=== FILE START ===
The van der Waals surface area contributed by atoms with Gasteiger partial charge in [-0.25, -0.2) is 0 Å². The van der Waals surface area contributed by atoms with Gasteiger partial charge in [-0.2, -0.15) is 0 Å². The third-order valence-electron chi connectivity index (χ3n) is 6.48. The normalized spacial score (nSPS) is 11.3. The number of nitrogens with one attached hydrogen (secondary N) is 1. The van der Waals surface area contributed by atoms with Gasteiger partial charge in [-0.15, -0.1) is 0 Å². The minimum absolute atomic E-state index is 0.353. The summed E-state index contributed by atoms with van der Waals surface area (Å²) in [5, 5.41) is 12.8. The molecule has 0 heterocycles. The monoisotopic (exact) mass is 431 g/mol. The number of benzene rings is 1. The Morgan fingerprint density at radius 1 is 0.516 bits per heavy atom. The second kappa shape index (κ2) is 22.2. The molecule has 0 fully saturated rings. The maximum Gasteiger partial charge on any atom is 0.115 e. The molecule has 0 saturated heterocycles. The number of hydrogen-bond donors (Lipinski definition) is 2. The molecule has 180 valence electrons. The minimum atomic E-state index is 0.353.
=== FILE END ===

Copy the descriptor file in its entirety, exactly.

The van der Waals surface area contributed by atoms with Gasteiger partial charge in [-0.25, -0.2) is 0 Å². The van der Waals surface area contributed by atoms with Gasteiger partial charge in [-0.2, -0.15) is 0 Å². The third-order valence-electron chi connectivity index (χ3n) is 6.48. The normalized spacial score (nSPS) is 11.3. The number of nitrogens with one attached hydrogen (secondary N) is 1. The van der Waals surface area contributed by atoms with Gasteiger partial charge in [-0.15, -0.1) is 0 Å². The minimum absolute atomic E-state index is 0.353. The summed E-state index contributed by atoms with van der Waals surface area (Å²) in [5, 5.41) is 12.8. The molecule has 0 heterocycles. The monoisotopic (exact) mass is 431 g/mol. The number of benzene rings is 1. The Morgan fingerprint density at radius 1 is 0.516 bits per heavy atom. The second kappa shape index (κ2) is 22.2. The molecule has 0 fully saturated rings. The maximum Gasteiger partial charge on any atom is 0.115 e. The molecule has 0 saturated heterocycles. The number of hydrogen-bond donors (Lipinski definition) is 2. The molecule has 180 valence electrons. The minimum atomic E-state index is 0.353.